The United Nations Expert Committee who reviews New Zealand’s progress on the implementation of the Convention of the Rights of Disabled People has been rather critical of New Zealand’s progress. While it applauds the establishment of a new Ministry of Disability Whaikaha it is critical of other areas in which they claim New Zealand is being sluggish. These issues range from forced sterilisation to lack of accessible housing to discriminatory practises in our justice system. One that really stands out is an issue I have been banging on about for years. It’s our immigration’s policy on Health Standards.
The policy essentially bars disabled people from other countries from moving here. The reasons are that we would be a financial burden on the Health and Education systems. I myself was born in Fiji (Bula vinaka!) My parents managed to install me in NZ through automatic residency due to being a British Citizen and having a British passport. Obviously, this was before our government put a ban on foreign disabled people, as otherwise I would not be sitting here writing this. This criticism made me wonder when these rather draconian rules on Immigration started.
After a fair amount of research, I’ve come up with a timeline of immigration rules of sorts. I focused on health and disability and not the myriad of other cohorts of ethnicities and occupations.
In 1882: The Imbecile Passengers Act 1882 required a bond from the person responsible for a ship that discharged any person ‘lunatic, idiotic, deaf, dumb, blind or infirm’ who might become a charge on public or charitable institutions.
Might I say, charming!
In 1899: The Immigration Restriction Act 1899 further restricted Asiatic immigration. Prohibited immigrants included any ‘idiot’ or ‘insane’ person, as well as those suffering from contagious diseases.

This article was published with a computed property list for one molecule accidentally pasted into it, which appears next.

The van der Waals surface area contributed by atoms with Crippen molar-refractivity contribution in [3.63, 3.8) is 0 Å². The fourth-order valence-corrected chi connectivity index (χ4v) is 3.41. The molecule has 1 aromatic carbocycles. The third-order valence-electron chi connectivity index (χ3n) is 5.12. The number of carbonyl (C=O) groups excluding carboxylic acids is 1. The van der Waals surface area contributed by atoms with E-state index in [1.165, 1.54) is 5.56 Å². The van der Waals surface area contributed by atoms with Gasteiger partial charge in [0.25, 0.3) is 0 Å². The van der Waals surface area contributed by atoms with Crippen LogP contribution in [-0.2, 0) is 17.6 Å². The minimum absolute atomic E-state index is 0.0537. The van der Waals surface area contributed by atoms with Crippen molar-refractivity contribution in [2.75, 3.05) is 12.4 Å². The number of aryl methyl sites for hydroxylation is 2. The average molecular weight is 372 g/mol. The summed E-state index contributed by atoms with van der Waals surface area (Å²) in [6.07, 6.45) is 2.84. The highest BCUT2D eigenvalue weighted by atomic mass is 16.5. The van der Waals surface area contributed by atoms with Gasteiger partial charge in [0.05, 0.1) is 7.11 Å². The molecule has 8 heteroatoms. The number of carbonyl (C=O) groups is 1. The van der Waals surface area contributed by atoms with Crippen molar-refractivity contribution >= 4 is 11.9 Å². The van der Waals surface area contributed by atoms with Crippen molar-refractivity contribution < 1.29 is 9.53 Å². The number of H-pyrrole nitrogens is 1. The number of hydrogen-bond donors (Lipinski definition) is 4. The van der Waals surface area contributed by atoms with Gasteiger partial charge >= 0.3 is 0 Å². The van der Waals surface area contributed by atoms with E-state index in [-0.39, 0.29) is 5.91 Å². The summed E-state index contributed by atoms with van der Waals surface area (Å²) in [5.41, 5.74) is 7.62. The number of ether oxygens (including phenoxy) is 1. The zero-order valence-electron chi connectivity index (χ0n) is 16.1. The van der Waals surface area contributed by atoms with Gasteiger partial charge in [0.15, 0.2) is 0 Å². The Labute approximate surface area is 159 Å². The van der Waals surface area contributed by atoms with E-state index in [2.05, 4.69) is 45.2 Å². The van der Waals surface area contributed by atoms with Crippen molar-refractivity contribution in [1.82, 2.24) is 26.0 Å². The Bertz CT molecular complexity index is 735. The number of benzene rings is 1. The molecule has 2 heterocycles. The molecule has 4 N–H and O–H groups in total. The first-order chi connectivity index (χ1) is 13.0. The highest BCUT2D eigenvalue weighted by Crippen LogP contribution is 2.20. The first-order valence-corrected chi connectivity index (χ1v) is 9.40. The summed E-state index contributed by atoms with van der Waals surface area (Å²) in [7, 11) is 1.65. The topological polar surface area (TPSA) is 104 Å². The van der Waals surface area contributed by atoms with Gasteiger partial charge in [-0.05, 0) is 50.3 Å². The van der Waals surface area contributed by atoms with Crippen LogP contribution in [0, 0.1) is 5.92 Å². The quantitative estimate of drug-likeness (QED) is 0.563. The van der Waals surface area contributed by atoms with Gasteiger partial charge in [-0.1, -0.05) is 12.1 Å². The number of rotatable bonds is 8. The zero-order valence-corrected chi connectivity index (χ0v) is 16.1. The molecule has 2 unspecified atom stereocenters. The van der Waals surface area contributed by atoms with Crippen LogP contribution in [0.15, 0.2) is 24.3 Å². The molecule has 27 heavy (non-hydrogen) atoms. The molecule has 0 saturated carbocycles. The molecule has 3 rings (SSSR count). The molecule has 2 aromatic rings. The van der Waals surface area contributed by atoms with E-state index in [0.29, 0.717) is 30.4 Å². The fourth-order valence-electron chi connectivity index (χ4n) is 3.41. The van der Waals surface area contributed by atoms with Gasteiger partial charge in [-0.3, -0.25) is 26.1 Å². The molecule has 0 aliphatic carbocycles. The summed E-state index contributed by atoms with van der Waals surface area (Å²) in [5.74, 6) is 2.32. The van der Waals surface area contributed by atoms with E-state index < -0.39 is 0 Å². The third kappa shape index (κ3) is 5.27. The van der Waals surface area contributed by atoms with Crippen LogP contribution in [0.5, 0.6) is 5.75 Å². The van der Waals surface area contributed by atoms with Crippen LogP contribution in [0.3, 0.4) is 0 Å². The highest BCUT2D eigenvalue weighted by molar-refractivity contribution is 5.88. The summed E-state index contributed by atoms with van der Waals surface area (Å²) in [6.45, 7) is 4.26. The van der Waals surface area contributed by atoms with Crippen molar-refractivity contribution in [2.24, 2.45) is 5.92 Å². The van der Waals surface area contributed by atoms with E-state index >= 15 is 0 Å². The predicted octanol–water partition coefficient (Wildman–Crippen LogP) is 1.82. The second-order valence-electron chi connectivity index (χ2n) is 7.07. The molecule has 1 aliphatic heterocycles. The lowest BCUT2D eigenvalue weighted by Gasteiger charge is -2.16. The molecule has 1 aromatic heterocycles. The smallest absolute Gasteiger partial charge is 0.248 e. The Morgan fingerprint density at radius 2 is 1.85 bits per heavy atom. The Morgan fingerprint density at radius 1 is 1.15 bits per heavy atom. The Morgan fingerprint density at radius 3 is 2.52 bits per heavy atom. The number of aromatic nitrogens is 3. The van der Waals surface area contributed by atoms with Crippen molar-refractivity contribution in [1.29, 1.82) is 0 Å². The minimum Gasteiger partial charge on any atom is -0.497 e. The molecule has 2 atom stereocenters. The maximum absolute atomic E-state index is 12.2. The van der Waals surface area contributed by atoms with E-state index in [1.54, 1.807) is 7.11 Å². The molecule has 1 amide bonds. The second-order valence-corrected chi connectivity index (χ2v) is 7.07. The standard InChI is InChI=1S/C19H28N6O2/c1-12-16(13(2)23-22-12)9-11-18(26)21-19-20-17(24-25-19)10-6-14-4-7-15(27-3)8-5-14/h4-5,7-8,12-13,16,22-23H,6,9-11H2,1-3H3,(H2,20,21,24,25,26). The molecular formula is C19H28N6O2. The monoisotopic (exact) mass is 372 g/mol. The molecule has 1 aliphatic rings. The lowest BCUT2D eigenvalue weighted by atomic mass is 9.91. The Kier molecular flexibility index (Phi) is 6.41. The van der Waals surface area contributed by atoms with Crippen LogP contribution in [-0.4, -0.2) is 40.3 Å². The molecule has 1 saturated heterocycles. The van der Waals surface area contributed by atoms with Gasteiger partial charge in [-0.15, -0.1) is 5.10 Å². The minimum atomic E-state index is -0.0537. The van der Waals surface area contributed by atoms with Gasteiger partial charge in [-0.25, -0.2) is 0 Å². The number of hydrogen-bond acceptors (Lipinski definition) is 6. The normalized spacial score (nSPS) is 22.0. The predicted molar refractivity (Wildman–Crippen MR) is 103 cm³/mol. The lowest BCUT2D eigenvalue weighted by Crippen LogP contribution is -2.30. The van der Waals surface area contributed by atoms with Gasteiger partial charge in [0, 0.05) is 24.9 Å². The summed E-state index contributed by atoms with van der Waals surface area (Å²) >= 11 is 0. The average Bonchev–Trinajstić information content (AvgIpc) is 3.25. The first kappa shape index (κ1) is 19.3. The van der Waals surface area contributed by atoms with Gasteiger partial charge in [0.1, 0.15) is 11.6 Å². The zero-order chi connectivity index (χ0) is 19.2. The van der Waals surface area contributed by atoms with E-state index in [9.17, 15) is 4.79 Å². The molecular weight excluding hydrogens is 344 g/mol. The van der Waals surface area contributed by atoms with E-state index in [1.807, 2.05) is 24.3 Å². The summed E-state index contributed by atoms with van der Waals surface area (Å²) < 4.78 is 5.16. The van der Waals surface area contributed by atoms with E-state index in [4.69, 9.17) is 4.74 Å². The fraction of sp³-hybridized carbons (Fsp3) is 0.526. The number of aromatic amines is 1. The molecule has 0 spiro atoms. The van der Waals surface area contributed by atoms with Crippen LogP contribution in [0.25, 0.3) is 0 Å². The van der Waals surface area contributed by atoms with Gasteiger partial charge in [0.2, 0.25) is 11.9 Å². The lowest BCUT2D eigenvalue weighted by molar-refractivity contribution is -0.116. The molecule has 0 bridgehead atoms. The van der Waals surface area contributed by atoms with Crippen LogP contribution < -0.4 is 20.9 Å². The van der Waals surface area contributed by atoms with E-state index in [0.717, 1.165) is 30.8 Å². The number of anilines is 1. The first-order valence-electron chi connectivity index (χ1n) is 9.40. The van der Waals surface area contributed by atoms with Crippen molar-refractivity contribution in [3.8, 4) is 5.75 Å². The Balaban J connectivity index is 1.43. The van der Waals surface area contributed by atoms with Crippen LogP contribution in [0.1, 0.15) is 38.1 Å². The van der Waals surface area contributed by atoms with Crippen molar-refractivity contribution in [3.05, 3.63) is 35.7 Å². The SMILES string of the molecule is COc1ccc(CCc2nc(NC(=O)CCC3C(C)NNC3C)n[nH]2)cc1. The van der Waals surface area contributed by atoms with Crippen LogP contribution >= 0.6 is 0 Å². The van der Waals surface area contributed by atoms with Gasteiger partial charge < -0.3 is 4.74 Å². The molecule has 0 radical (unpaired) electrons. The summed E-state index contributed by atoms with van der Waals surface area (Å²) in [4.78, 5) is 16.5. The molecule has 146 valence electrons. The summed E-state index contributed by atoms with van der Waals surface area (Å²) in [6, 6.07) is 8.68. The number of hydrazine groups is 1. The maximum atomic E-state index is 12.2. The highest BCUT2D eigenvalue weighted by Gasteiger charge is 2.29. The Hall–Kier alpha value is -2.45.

I wonder how they characterised “idiot”? In this day in age that could preclude a lot of people.
In 1923: Applications for naturalisation could be made to the Minister of Internal Affairs by aliens (non-Britons) of ‘good character’ who had lived in New Zealand for at least three years, had ‘an adequate knowledge of the English language’, and did not have any ‘disability’.
This is the first time the word “disability” was blatantly used.
In 1959: New Zealand became one of the first countries in the world to accept refugee families with ‘handicapped’ members. ‘Handicapped’ refugees were those regarded as hard to settle for various reasons. These included ill health, disability, advanced age, or having large numbers of dependent children.
Wow! A breath of fresh air (albeit the language is somewhat cringe worthy).
In 2005: The Introduction of the Acceptable Standard of Health. The requirement that an applicant for a residence class visa must be unlikely to impose significant costs on New Zealand’s health services is not met if, in the opinion of an Immigration New Zealand medical assessor, there is a relatively high probability that the applicant’s medical condition or group of conditions (it contained a vast list of the most unwanted) will require health services costing in excess of $25,000 over 4 years.
My disability, Cerebral Palsy, is still on the Governments most unwanted list. It is included with a raft of other impairments including intellectual, visual and hearing disabilities. The Government rationalises this list by the dollar value it estimates an individual could potentially cost the Health or Education systems. Since the United Nations Expert Committee review on our progress with the Convention on the Rights of Disabled People has slagged the New Zealand Government off, the cap of the dollar value of the so-called burden that disabled immigrants could bring has increased from $51,000 to $81,000 over a five-year period. This is still a relatively low amount and this rationale doesn’t take into account the value that the disabled person or their whanau can add to our society. It’s not really the dollar figure that perturbs the disability community, it’s the principle of the matter. It says to New Zealand and the rest of the world that disabled people are not wanted and a burden.
It’s not right. Do we need to go back to 1959?
Jonny Wilkinson is the CEO of Tiaho Trust – Disability A Matter of Perception, a Whangarei based disability advocacy organisation.